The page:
"Review" by , "In clear, accessible and eloquent prose, Damasio is outlining a new vision of the human soul."
"Review" by , "Compelling."
"Review" by , "One of the best brain stories of the decade."
"Synopsis" by , Completing the trilogy that began with Descartes' Error and continued with The Feeling of What Happens, noted neuroscientist Damasio now focuses the full force of his research on emotions as he shows how joy and sorrow are cornerstones of humankind's survival.
"Synopsis" by ,
In the seventeenth century, the philosopher Spinoza examined the role emotion played in human survival and culture. Yet hundreds of years and many significant scientific advances later, the neurobiological roots of joy and sorrow remain a mystery. Today, we spend countless resources doctoring our feelings with alcohol, prescription drugs, health clubs, therapy, vacation retreats, and other sorts of consumption; still, the inner workings of our minds-what feelings are, how they work, and what they mean-are largely an unexplored frontier.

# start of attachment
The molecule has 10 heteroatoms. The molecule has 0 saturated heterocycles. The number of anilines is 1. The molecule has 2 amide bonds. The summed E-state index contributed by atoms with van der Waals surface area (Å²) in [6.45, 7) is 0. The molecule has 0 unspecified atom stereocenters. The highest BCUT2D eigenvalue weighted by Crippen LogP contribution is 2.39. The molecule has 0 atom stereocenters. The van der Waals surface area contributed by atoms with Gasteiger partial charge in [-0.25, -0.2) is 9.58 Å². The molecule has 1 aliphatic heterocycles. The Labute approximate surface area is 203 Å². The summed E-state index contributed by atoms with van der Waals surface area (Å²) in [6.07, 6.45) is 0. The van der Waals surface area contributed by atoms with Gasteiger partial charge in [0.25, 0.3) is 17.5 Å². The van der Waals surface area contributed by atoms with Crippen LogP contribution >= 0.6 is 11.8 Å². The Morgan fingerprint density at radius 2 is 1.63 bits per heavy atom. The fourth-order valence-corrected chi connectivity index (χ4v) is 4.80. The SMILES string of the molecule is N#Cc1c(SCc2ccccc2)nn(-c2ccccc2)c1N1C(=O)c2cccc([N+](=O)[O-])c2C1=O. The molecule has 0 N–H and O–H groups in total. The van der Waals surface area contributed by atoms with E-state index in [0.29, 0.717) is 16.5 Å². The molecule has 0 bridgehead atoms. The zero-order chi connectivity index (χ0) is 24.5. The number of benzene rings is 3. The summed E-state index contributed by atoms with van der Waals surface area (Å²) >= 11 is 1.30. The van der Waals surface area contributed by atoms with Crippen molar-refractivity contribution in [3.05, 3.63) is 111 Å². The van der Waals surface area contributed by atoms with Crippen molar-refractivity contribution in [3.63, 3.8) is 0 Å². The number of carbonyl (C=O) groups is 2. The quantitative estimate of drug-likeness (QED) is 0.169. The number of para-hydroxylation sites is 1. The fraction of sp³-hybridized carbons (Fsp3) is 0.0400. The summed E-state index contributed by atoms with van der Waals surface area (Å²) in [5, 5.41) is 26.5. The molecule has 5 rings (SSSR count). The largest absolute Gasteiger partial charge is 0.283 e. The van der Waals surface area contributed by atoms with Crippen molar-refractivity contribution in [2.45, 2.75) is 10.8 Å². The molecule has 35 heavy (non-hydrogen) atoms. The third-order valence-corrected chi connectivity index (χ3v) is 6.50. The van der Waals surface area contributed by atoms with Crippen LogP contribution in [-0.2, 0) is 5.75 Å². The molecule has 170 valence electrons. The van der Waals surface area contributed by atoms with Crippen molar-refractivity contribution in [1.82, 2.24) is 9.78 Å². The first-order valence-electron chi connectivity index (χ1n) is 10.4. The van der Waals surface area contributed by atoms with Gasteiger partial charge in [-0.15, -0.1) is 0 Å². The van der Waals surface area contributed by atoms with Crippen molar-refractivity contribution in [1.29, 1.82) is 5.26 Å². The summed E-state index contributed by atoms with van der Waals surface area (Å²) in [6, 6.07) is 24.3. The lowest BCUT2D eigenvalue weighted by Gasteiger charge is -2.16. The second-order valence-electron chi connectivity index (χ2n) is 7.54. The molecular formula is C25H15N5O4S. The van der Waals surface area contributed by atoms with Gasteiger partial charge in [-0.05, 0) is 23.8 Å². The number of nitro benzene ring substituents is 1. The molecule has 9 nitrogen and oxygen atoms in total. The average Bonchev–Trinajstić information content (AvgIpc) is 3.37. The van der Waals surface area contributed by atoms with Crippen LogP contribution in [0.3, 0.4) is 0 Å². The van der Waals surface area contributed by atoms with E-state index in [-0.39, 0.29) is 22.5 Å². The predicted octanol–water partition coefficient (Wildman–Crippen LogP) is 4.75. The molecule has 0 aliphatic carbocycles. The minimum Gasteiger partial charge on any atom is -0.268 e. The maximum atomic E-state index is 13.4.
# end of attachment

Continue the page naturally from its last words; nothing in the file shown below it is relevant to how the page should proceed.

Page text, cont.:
With scientific expertise and literary facility, bestselling author and world famous neuroscientist Antonio Damasio concludes his groundbreaking trilogy in Looking for Spinoza, exploring the cerebral processes that keep us alive and make life worth living.

"Synopsis" by , The last in a trilogy of books that investigates the philosophical and scientific foundations of human life

 

Joy, sorrow, jealousy, and awe—these and other feelings are the stuff of our daily lives. In the seventeenth century, the philosopher Spinoza devoted much of his life's work examining how these emotions supported human survival, yet hundreds of years later the biological roots of what we feel remain a mystery. Leading neuroscientist Antonio Damasio—whose earlier books explore rational behavior and the notion of the self—rediscovers a man whose work ran counter to all the thinking of his day, pairing Spinoza's insights with his own innovative scientific research to help us understand what we're made of, and what we're here for.